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30 March 2020

Resident artists and researchers stage marathon performance to explore endurance in music

Using cutting-edge sound technology, '12 HOURS' is a collaborative project that tests the stamina of its participants through continuous, unbroken performance.

A female performer facing away from the camera and holding fabric in both hands that is hanging from the ceiling
Image by Olga Ivanitskaya

Based in the Inigo Rooms, Somerset House East Wing, from 11 – 14 February 2020, the '12 HOURS' project team undertook a collaborative residency combining theatre, music and installation, to explore endurance as a concept. By monitoring performers during the creative process, the project sought to examine the question, 'what remains when we surpass the boundaries by which we define ourselves?' 

On the final day, the team invited an audience into the space to participate in a four hour version of the performance. Given the freedom to sit, move around and come and go from the space, participants engaged in practices of deep listening as mezzo-soprano Rosie Middleton worked through a sequence of vocal pitches and emotions. As well as testing the performer's endurance, the team also examined the time audiences spent engaging with the piece and their limitations as listeners. 

Audience members praised the performance as 'unique', 'intense' and 'expressive', with many describing the work as 'relaxing' and 'therapeutic'. Participants understood that the work as an act of endurance for both the performer and listener, with certain members saying they stayed 'alert throughout' and that the performance kept them 'present'.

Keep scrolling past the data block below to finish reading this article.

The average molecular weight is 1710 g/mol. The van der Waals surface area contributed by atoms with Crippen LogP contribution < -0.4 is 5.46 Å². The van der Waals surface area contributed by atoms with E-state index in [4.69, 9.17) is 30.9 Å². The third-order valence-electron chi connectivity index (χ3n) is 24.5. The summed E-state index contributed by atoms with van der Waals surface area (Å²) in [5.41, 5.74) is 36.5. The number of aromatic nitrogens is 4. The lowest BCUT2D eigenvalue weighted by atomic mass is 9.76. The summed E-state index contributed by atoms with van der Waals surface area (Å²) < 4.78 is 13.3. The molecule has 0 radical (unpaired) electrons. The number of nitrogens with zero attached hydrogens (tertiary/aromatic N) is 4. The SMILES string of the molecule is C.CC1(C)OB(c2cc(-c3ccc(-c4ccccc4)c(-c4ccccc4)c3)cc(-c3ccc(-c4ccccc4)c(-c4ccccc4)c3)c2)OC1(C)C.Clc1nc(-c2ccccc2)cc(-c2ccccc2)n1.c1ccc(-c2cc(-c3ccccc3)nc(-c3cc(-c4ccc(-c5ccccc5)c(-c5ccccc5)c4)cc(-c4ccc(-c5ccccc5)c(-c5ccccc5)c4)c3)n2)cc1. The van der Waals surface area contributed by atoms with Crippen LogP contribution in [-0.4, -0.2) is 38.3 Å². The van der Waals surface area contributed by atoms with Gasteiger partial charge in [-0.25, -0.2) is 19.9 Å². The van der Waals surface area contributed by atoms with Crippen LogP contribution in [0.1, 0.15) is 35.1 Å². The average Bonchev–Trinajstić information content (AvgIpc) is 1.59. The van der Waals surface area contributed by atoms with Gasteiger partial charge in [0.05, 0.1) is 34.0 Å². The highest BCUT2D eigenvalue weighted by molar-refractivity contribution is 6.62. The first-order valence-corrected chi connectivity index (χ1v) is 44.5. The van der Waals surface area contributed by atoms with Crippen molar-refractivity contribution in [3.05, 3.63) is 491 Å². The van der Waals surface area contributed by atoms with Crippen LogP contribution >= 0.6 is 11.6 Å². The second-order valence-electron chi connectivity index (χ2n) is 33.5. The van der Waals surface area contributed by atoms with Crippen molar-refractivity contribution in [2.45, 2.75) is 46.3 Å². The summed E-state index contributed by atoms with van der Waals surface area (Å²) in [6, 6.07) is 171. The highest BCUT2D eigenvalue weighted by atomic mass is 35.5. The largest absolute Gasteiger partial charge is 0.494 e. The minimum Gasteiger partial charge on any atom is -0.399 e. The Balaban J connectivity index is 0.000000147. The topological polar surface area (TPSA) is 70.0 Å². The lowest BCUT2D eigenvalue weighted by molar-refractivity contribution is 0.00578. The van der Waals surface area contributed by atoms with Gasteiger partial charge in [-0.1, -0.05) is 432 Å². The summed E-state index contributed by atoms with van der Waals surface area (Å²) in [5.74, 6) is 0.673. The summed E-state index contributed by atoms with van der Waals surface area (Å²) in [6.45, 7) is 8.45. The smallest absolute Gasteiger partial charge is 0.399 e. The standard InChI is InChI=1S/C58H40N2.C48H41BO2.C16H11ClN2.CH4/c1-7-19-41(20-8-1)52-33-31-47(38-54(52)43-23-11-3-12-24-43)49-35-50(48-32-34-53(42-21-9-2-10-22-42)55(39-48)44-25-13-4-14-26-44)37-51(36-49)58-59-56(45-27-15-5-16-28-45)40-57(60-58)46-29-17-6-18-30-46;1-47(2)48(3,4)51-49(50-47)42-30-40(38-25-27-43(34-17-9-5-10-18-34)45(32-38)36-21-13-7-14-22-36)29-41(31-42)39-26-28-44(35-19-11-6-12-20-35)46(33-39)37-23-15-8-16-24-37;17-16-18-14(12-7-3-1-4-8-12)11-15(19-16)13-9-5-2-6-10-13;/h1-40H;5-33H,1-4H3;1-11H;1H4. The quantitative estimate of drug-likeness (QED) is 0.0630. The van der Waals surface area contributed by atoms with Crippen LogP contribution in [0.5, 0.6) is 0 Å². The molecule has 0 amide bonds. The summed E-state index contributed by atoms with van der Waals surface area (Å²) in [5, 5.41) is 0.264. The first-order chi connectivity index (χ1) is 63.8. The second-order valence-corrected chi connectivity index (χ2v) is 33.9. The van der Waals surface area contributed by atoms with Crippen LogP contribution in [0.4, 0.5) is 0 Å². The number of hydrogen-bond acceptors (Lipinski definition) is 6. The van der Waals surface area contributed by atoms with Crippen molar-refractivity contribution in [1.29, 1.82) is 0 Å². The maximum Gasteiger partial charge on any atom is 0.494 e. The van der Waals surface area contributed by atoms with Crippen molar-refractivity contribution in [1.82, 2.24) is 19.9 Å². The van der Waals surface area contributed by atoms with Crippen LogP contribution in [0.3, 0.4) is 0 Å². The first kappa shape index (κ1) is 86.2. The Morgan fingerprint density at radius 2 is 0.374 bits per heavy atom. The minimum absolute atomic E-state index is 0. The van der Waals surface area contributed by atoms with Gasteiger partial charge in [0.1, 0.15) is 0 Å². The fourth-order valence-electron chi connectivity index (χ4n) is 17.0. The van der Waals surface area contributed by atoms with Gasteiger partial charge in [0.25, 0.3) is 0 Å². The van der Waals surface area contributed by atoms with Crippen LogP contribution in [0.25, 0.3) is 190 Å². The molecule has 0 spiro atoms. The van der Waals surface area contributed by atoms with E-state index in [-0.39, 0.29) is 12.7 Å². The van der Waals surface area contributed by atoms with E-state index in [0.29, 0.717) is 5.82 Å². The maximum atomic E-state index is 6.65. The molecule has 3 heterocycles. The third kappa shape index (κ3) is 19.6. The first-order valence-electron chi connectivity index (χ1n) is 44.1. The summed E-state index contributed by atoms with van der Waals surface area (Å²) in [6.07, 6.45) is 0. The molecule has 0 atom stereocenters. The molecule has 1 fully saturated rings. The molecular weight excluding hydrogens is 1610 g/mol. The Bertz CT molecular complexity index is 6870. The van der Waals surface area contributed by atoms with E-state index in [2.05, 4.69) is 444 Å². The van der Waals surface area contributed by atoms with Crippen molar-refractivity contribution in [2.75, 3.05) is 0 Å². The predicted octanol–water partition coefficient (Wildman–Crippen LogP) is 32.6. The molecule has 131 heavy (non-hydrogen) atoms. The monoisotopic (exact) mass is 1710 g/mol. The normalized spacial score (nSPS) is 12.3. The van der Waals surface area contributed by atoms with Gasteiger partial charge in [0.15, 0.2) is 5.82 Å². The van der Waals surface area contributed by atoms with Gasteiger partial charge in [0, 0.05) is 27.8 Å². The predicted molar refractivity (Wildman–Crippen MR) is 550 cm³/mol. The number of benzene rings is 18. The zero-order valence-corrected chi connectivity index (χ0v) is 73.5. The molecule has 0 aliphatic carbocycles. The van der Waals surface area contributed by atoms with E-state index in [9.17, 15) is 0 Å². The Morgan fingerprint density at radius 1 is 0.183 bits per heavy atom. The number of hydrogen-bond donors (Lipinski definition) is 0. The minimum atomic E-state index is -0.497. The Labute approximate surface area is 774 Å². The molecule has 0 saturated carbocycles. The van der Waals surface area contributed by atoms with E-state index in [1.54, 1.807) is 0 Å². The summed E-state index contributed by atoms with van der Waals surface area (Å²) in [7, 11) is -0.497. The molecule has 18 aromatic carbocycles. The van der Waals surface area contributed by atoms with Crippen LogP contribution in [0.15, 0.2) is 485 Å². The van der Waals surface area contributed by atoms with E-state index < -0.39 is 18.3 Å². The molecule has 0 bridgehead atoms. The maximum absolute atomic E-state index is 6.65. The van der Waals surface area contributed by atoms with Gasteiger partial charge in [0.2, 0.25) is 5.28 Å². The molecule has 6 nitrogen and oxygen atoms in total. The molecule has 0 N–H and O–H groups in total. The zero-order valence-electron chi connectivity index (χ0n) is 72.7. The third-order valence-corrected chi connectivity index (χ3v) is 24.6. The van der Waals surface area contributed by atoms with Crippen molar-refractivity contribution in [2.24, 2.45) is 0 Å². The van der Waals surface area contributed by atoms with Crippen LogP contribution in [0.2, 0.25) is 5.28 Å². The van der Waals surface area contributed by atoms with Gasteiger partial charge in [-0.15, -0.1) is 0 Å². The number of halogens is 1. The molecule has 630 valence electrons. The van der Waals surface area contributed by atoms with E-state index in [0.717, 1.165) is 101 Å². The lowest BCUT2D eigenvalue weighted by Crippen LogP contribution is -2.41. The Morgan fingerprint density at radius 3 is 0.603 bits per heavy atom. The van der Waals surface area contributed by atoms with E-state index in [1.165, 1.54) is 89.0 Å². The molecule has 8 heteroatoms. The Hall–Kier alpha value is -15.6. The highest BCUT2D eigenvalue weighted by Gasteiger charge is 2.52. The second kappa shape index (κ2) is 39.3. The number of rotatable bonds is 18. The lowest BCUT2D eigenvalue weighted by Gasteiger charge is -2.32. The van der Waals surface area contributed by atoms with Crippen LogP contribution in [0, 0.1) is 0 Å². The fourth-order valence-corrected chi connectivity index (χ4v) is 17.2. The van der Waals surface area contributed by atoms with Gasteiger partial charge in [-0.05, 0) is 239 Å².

'In a durational piece there is so much space and I struggle to slow down my thoughts... Through the research process of this residency i have begun to understand the long-term preparation for a 12-hour version'

Rosie Middleton

It was great to be able to spend a few intensive days together as the creative team to bring this piece to life... Everyone involved has a much better understanding of the character and the potential of the work and we can now take it from there.

Catherine Kontz

The project first started with Middleton and award-winning composer and director Catherine Kontz working together on a study of the human voice and mind. This developed into a collaboration with Dr Enzo De Sena, Lecturer in Audio at the University of Surrey and a Visiting Researcher at King's, and Professor Zoran Cvetkovic, Professor of Digital Signal Processing, Department of Engineering. 

The project makes use of De Sena and Cvetkovic's newly developed spatial audio technology, ZD sound. The team used up to ten speakers as part of the performance to create an immersive installation using surround sound. 


Kontz created a score that made use of these structural and spatial opportunities. Combining prerecorded and live material, the focus on the effects of repetition and variation to play with participant's sense of time and reality. Through each hour of the performance, Middleton changed pitches, sounds and volumes to explore different emotions and energy levels.

The residency also involved lighting designer Kristina Hjelm and movement director Sasha Amaya, with input from performance specialist Naomi Woo. Bringing their expertise together meant that the team could create a fully immersive and multi-sensory experience. Speaking with Amaya as part of a project interview, Kontz commented that the residency provided the team with an 'opportunity to create without limits and probe what is really possible'.

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Photography by Olga Ivanitskaya

In this story

Zoran Cvetkovic

Professor of Digital Signal Processing